Why I didn’t finish Somewhither by John C. Wright.

To be quite brief, I got to the Superwife section early in the book (less than 20% in) and I was done.  I couldn’t keep going much further.  The book is written in mostly teenage boy first person, which I had read from other non-spoiler reviews was a bit rough going in the early chapters, but that was not my real obstacle.  It was the teenage boy recalling his mother, who was Donna Reed (without the housekeepers of course) melded with mannish interests like woodcarving hot rods.  And also melded with the rude homeschool parent caricature growling at school officials coming over politely and reasonably.

It was too fantastical for me, and the book is a fantasy novel.

The Grain of Truth theory of effective activism.

Activism is effective politically and even socially when it starts from one true thing. Even if a giant forest of lies is built up around that, one small grain of truth is what keeps people attached. This is more true of progressive activism than conservative activism, but that is fairly recent.

The reason conservatives lose so much of the time is that they prefer stories that don’t even have the grain of truth and then wonder why people reject them. A good example is the bizarre love affair conservatives have with food stamps needing to be converted into actual raw ingredients. That this was done and didn’t work and that food stamps really are better at both feeding little kids who can’t help who their dysfunctional parents are and at getting said parents to be less dysfunctional is something they appear to be utterly ignorant of. Conservatives prefer a story about how things ought to be over the historical reality.

That’s just one example. There are plenty of others. Wide open topic for discussion.

Poking at the large family myth bubble.

As anyone reading along in this blog or the broader American right wing knows, there is a loud contingent of people who assert that in America, large families used to be common as dirt and women loved having them too.

This is not, strictly speaking, accurate.

The Vital Statistics folks (originally at the Census, and now with the CDC) stopped making a new column for births past #17 in 1959. The next year, in 1960, while still in what came to be called the Baby Boom, they stopped doing new columns for births above #8. And the Vital Statistics people are very conservative about these things. They were cheerfully making columns for 312 16th births for years. But 312 out of 4 million or so births a year is a really tiny number and eventually even they just started mushing all those ten and twelfth and seventeenth births together.

The point being that thousands of double digit births can still be happening, but still also be not common as dirt. Pesky math.

The other poke at the bubble for now is that as soon as American women got birth control access, they mysteriously rushed as far away from double digit family sizes as they could. Eight was very much enough, thanks, and keeping births down to six or less was nicer still, as far as white American women were concerned. There is some amusing (for a personal value of amusing) commentary in many of the annual bulletins expressing statistician puzzlement at the plunge in 8 and up births among white women about twenty seconds after the first shipload of diaphragms washed ashore. And while access came decades later for black women, they behaved exactly the same and kablooey went the higher order black birth numbers too.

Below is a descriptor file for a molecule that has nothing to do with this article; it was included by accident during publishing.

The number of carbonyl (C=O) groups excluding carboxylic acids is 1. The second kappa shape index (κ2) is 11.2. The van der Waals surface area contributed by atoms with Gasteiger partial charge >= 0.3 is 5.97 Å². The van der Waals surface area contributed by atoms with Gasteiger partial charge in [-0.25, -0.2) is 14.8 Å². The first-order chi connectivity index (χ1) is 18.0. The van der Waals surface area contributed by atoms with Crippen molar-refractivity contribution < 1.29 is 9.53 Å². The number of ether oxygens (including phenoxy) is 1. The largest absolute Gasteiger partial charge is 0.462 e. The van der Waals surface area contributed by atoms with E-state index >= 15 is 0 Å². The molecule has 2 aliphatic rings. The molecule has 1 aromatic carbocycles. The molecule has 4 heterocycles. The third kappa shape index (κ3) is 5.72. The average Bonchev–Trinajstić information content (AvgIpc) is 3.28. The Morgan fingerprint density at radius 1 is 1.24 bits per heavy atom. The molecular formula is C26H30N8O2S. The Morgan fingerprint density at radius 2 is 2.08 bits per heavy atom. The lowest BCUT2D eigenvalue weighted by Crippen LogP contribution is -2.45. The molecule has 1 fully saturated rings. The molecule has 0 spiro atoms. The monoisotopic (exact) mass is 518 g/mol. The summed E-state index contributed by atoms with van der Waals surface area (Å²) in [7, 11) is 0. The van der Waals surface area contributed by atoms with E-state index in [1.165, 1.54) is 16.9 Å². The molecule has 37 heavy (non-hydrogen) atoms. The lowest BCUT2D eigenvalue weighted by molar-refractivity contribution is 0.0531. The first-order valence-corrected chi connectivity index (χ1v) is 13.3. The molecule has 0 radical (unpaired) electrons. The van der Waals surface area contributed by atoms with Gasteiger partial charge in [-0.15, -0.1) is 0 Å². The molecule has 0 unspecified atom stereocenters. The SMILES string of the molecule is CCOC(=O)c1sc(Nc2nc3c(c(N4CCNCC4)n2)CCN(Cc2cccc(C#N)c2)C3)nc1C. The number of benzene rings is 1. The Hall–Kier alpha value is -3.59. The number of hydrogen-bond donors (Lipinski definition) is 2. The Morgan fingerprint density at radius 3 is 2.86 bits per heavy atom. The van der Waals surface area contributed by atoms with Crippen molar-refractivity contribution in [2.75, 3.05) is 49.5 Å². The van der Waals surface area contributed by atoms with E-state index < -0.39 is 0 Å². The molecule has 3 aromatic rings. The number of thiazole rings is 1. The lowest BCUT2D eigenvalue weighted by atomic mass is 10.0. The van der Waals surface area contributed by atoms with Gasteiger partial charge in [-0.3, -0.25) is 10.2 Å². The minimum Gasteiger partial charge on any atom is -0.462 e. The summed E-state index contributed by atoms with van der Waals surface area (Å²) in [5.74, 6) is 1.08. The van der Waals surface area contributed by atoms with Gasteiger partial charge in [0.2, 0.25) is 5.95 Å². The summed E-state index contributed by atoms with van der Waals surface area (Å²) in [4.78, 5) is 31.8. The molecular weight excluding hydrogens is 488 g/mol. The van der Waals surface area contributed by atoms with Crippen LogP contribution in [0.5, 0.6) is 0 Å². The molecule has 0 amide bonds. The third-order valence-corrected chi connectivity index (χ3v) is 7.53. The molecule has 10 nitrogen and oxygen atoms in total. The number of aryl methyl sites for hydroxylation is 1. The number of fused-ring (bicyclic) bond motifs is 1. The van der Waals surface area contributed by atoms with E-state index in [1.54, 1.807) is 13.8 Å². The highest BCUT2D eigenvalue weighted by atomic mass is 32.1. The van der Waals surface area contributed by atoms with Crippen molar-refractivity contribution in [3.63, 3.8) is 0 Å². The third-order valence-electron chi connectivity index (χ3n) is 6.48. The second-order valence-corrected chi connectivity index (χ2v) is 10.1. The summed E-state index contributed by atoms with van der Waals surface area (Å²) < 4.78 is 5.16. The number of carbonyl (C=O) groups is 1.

This is not the behavior of women who looooooved having ten or fifteen kids. It’s also not really much to do with feminists or feminism except that they felt the solution to male sexual incontinence was to have women end run around it with birth control of ever-increasing reliability.

Hypocrisy does make women’s work harder

This meme has apparently been making the rounds of conservative mom town.

Which is great news, because it means people are beginning to Notice things. (h/t to Steve Sailer for that usage.)

But someone who has a relative living in, helping out domestically disagreed with the meme and further tossed out the usual cant about dishwashers and such in the comments to the disagreement-post.

The response is, in fact, hypocritical.  It’s not unusual among a lot of (often but not only male) conservatives when it comes to these matters of what women need to have a properly ordered domestic space.  They have some kind of support (NOT limited to the children), typically from relatives, but sometimes from non-relatives, often unpaid, and they just conveniently don’t connect their wives’ or their own (if a woman) relatively better ability to manage with their access to real support while berating other people for their “snark” at starting to think about the obvious implications of demanding Proverbs 31 performance out of a woman without giving her a fraction of the resources such a woman had.